As you look to make more trades involving roster players, how do you weigh it knowing you might be weakening the Marlies with the call-ups of some of the kids?

Lamoriello: Well, we certainly are not trying to weaken the Marlies. This has always been our thought process as far as timing to get the Marlies in here at a certain time. We wanted them to stay together for the majority of the season, but I don’t think it will weaken our position whatsoever. Certainly only time will tell, but it’s up to us to make sure that’s monitored very closely because we want them to have success.

How have you seen Leipsic’s development this season so far?

Lamoriello: There’s no question with him, given the opportunity, we’ve seen his development coming. He made the most of a timing situation when he was called up and then came right back when he went to the minors and didn’t miss a beat. But we could have called other players up also and been very comfortable. When the time is right, you’ll see other people here.

When you were in Jersey, you really relied a lot on David Conte for replenishing you with prospects and how those draft picks translated into players. Can you talk about, given the cache of picks you’re accruing, what the importance of Mark Hunter is going to be moving forward in this process?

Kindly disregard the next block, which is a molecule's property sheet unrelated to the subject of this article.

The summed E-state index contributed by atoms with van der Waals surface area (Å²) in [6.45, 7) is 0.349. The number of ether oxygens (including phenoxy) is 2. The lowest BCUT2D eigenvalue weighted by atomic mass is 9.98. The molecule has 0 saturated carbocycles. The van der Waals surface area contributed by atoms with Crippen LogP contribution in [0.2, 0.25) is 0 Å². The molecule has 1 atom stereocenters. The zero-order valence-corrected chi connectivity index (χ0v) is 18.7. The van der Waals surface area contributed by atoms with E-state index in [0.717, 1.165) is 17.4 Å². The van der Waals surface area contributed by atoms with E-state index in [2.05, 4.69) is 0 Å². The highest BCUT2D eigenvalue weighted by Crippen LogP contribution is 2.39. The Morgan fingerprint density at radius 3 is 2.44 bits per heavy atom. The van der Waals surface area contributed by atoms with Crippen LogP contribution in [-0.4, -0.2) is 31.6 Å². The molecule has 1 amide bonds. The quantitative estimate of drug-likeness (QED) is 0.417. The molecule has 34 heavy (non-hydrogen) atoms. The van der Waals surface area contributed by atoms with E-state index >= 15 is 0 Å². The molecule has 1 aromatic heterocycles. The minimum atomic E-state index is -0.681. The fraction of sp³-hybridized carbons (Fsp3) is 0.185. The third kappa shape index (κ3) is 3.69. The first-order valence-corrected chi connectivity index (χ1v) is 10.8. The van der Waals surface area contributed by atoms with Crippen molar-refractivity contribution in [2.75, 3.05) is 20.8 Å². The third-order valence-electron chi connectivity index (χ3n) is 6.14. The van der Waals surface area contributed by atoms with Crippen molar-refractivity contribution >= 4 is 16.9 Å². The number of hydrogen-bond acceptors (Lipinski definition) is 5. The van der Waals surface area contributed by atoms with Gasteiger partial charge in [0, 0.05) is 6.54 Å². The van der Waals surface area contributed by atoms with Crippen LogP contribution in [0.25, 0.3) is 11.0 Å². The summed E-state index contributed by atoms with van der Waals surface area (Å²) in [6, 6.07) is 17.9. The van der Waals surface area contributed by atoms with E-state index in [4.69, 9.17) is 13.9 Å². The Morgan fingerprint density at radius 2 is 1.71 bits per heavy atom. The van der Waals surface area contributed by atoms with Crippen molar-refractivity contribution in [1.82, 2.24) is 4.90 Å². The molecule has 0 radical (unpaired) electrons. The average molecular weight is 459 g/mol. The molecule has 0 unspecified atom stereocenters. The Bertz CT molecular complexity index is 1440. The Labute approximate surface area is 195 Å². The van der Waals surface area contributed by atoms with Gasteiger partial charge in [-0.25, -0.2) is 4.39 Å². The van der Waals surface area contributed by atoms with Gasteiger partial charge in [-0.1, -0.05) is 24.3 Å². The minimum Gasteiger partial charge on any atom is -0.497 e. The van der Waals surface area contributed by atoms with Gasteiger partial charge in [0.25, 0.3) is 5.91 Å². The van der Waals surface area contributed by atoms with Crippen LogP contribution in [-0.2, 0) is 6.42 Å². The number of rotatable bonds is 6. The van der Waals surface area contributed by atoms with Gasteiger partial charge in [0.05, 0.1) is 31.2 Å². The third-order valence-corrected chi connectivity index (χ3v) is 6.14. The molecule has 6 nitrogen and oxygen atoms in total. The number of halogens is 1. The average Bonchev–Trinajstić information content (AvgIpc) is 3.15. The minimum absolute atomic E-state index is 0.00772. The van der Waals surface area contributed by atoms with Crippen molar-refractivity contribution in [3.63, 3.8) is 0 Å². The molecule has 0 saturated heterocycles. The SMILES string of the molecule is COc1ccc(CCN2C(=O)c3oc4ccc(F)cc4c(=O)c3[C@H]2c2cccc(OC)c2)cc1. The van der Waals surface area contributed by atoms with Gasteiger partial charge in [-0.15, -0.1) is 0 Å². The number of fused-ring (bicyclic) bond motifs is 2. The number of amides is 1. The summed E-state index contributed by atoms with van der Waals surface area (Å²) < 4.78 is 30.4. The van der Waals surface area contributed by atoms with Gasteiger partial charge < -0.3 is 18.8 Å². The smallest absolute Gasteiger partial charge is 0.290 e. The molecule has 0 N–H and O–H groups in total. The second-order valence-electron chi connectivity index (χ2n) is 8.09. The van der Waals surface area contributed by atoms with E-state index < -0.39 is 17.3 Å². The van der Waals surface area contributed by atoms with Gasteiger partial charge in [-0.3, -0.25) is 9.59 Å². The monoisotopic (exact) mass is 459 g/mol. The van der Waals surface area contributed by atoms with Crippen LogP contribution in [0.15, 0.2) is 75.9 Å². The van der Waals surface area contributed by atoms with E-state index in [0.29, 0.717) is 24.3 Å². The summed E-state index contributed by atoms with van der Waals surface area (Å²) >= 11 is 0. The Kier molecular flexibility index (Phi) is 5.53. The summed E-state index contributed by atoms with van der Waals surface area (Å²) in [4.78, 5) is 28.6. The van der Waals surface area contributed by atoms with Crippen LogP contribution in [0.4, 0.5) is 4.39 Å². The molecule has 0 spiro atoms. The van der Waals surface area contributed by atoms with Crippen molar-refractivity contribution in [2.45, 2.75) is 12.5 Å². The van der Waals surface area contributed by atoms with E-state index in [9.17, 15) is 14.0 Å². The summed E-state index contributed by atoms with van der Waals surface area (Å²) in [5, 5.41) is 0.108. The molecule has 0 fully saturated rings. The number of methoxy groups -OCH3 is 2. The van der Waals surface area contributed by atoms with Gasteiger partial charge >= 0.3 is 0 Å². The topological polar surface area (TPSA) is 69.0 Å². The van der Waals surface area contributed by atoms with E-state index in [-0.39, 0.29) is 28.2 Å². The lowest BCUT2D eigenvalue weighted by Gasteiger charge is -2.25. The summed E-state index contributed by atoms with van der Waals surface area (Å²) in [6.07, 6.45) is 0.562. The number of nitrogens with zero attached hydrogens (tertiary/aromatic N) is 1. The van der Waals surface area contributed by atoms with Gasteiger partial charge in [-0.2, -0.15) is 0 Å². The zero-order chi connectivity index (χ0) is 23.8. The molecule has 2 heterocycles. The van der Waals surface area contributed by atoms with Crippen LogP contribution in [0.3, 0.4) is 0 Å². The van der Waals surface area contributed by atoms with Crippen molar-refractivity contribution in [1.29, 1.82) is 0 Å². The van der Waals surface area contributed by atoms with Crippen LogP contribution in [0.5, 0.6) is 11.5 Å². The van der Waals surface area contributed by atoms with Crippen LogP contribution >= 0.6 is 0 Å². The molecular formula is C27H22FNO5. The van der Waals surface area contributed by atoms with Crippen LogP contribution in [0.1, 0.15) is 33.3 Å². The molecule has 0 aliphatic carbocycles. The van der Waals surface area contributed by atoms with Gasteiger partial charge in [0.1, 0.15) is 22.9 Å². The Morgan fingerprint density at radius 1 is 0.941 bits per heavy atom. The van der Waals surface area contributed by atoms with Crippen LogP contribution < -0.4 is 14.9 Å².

Lamoriello: I don’t think I could overestimate the value of the knowledge and the expertise of Mark Hunter in his position in this draft. Total, total comfortability. As you said, I was fortunate to have David Conte for a number of years over there. Both have tremendous similarities as far as being at the rink each and every day, seeing games and having knowledge. Mark is certainly that. In the brief time that I have been here, and one of the first individuals that I spent time with because of how important he was, I’m impressed more and more with him and totally comfortable with him having these picks in his hands. I think the Maple Leafs fans should feel comfortable also. I know our whole staff is, throughout the Marlies, throughout the scouts — as far as their respect for him — and the coaching staff. He’s straightforward. There’s no grey area and he knows what he’s doing.

What is the logic with leaving Raffi Torres with the Sharks organization and keeping Matt Frattin with the Marlies?

Lamoriello: I think it’s simplistic. I think we’re extremely comfortable with the people we have in the Marlies, and I don’t think a veteran going into the Marlies right now is the right thing. That’s nothing against Raffi, I think the chemistry there is perfect and, once again, it has nothing to do with the individual. I do not know him personally. I just felt that this was a transaction that was part of what we were trying to accomplish and I don’t think that there is a role for him right now. He is certainly not playing ready for the NHL. In our opinion, my opinion specifically, it was part of the transaction that he would remain in the minor league team in San Jose.